The Life and Legacy of Blessed Stanley Rother, America’s Native Son.

Some years ago, I watched a short documentary about the life of Bl. Stanley Rother. I was really moved by his extraordinary life of heroic faith that I wanted to inform you about him.

Bl. Stanley Rother was born in 1935 in a small town in Oklahoma. Raised on a farm, his family was very much committed to instilling in their children the importance of faith. Very much a skilled farmer, everyone thought after he graduated high school he would become a farmer. However, Stanley amazed his town by declaring he wanted to be a priest.

While in seminary, Rother struggled with understanding Latin. After being in school for many years, the administrators requested that he withdraw due to struggling to keep up with the subject. But Stanley was persistent in being a priest, so he stayed. He later transferred to another seminary, got a tutor, and began to excel in his coursework. Finally, in 1963 he was ordained a priest. After serving as a priest in several parishes throughout the 60s, he finally received the start of his calling by which he is known. In 1968, Stanley heard of Oklahoma’s Guatemala mission. He felt this may be a good position for him, so he was approved to go.

When he arrived, the situation was dire. There were low mortality rates and abject poverty. So what was Fr. Rother’s first priority? Because he had no knowledge of the Spanish or Tzutuhil language, he took the time to learn both languages. This helped him as a Guatemalan pastor by eventually translating the Mass into the people’s language and translating the New Testament into their language as well.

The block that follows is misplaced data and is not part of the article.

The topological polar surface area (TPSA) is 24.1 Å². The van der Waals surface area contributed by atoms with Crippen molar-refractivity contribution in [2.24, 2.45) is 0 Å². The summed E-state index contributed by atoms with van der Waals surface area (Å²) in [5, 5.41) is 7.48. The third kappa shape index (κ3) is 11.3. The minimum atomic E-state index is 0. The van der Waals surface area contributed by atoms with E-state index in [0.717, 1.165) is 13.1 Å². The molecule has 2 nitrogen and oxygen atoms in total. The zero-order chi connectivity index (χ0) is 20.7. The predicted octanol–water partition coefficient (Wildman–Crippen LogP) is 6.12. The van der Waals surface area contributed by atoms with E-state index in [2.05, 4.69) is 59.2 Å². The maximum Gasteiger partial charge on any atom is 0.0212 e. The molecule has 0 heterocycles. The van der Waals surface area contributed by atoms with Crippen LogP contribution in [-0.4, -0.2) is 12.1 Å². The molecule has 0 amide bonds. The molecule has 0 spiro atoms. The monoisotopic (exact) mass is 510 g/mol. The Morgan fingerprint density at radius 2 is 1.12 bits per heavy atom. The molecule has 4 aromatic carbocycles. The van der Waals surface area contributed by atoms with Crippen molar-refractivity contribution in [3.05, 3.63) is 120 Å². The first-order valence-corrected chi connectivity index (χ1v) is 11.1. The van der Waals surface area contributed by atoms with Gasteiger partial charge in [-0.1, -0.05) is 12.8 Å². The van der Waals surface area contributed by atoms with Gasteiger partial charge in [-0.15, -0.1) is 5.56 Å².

Some very extraordinary things Fr. Rother was able to accomplish in his mission was creating a hospital, increased literacy to the native people, developed an educational radio station and showed the natives farming techniques. Fr. Rother met the people where they were. And that’s really remarkable about all saints taking the model of Jesus Christ. He was a frequent visitor of his parishioners and cared about them by his willingness to eat with them or help in their homes. Fr. Rother became highly well know and popular amongst the area because of his reputation for being charitable.

As the years went by, Guatemala became increasingly more hostile. Soon a civil war would develop and the Church was at the center of a military state. Rother began to hear rumors that his name was on a murder list. When officials in the diocese of Oklahoma heard about this, they requested that he come back. Out of concern for his safety, Fr. Rother returned back to Oklahoma.

While he was safely in Oklahoma, Fr. Rother continually regretted leaving his flock abandoned. He felt it was a pastor’s duty to protect those entrusted to him, which made him eventually go back to Guatemala to his parishioners. Sometime after he arrived back in Guatemala, a few armed individuals shot and murdered him in July 1981.

Fr. Rother is the first American born martyr. He is often viewed as a symbol of standing firm against danger. As I mentioned at the top of this article, his life demonstrated powerful love. So much in fact that he was willing to embrace the potential of death instead of living safely in the diocese of Oklahoma. Because of his death and extraordinary witness of faith, his martyrdom has inspired many to become a priest since 1981. The parish which was once lifeless has seen an influx in priests. Stanley planted that seed and the church is growing!

Fr. Stanley Rother reminds me of the verse Jesus said in John 15:13, “Greater love has no one than this, that someone lay down his life for his friends.” Fr. Rother saw those entrusted to him as his own. As a shepherd leaves to go find the one sheep from the ninety-nine that has gone astray, so did He too model the same concern for his church in Guatemala.

If anything is to be learned from this very recent saintly model, it is only love. Love requires Christ to live in our lives and abandon our “me” mentality. Fr. Rother’s temporary move back to Oklahoma, although necessary, demonstrated the difficulty of balancing our “me” mentality with the love of neighbor.

Bl. Stanley Rother pray for our hearts so that we too may have the same love for our neighbor.

An Ordinary Martyr The Life and Death of Blessed Stanley Rother-://

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